On August 9, 2006, the Department issued an Affirmative Determination Regarding Application for Reconsideration for the workers and former workers of the subject firm. The Department's Notice of determination was published in the Federal Register on August 16, 2006 (71 FR 47249).
The initial investigation revealed that, during the relevant period, the subject firm neither shifted production abroad nor imported cast aluminum tire molds from a foreign country. The investigation also revealed that the “contributed importantly” group eligibility requirement of Section 222 of the Trade Act of 1974, as amended, was not met. The “contributed importantly” test is generally demonstrated through a survey of customers of the subject workers' firm. The survey revealed that none of the respondents increased their imports of cast aluminum tire molds during the relevant period.
In the request for reconsideration, the International Union, United Automobile, Aerospace & Agricultural Implement Workers of America, Region 2-B (the Union) stated that the subject firm produced both molds and casts used on the tire industry and inferred that the scope of the initial investigation was too limited because it only addressed cast aluminum tire molds.
During the reconsideration investigation, the Department sought clarification from the subject firm regarding the article(s) produced at the Wadsworth, Ohio facility during the relevant period. The company official stated that the Wadsworth, Ohio facility produced aluminum tread castings (a component part for tire molds) and did not produce complete tire molds.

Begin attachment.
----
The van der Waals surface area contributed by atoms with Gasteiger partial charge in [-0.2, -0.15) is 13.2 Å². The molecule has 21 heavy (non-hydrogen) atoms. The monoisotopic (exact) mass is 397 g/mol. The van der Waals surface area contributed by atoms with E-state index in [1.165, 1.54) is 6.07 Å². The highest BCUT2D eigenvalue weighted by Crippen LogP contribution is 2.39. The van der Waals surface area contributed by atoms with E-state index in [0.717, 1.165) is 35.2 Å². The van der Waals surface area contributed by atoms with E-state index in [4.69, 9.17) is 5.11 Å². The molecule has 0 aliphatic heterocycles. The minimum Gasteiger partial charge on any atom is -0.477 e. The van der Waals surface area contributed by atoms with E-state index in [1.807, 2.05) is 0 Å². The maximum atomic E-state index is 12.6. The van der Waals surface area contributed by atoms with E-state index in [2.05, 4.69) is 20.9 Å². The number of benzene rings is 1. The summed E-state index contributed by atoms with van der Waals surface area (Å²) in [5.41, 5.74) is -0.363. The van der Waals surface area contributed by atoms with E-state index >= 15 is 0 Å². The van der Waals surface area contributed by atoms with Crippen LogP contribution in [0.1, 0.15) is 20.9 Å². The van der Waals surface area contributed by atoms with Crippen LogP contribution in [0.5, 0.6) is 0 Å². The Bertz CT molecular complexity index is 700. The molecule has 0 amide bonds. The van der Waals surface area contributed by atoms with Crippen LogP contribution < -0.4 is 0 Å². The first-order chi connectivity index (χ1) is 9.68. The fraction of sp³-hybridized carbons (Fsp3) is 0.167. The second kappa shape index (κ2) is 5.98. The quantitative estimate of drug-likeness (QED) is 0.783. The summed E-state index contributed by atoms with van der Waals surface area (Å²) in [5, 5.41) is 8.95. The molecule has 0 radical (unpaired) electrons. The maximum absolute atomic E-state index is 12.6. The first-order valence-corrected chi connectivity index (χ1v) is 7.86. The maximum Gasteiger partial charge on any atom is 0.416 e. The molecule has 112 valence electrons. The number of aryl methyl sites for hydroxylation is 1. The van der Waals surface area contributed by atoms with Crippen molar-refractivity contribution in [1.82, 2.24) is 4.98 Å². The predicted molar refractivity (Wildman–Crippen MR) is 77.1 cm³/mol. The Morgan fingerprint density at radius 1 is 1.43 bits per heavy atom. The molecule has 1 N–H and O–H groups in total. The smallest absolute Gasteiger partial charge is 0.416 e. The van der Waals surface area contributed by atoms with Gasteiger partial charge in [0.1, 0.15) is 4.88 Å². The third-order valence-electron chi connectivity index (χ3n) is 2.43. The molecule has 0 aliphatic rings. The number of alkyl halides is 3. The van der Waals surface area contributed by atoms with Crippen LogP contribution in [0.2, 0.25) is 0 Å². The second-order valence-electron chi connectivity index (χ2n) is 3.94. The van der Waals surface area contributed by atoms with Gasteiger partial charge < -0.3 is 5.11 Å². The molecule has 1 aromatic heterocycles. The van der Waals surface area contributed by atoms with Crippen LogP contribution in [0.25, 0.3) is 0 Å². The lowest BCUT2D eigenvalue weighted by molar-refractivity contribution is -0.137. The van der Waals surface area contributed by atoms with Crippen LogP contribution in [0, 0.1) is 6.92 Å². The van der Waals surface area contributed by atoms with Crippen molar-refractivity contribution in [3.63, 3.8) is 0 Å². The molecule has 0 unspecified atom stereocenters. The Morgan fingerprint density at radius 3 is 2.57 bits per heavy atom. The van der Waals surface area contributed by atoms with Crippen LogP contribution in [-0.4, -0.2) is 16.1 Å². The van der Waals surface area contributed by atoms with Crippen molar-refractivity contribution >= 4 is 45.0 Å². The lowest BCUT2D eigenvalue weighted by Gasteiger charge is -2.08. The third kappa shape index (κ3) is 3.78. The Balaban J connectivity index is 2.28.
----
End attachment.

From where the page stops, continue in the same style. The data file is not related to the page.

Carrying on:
On reconsideration, the Department also investigated whether the subject workers are eligible to apply for Trade Adjustment Assistance (TAA) as workers of a secondarily-affected firm (supplied component parts for articles produced by a firm with a currently TAA-certified worker group).
For certification on the basis of the workers' firm being a secondary upstream supplier, the subject firm must have customers with a worker group that is currently TAA-certified, and the subject firm must produce a component part of the product that was the basis for the customers' certification. In addition, either the TAA-certified customer must represent at least twenty percent of the subject firm's business or a loss of business with the TAA-certified customer contributed importantly to the subject workers' separation at the subject firm.
During the reconsideration investigation, the Department determined that none of the subject firm's declining customers are currently certified for TAA based on increased imports of tire molds. Thus the subject firm workers are not eligible under secondary impact.
In order for the Department to issue a certification of eligibility to apply for Alternative Trade Adjustment Assistance (ATAA), the subject worker group must be certified eligible to apply for TAA. Since the workers are denied eligibility to apply for TAA, the workers cannot be certified eligible for ATAA.
After review of the application and investigative findings, I conclude that there has been no error or misinterpretation of the law or of the facts which would justify reconsideration of the Department of Labor's prior decision. Accordingly, the application is denied.Start Signature
Signed at Washington, DC, this 28th day of August 2006.
Elliott S. Kushner,
Certifying Officer, Division of Trade Adjustment Assistance.
[FR Doc. E6-14730 Filed 9-5-06; 8:45 am]
BILLING CODE 4510-30-P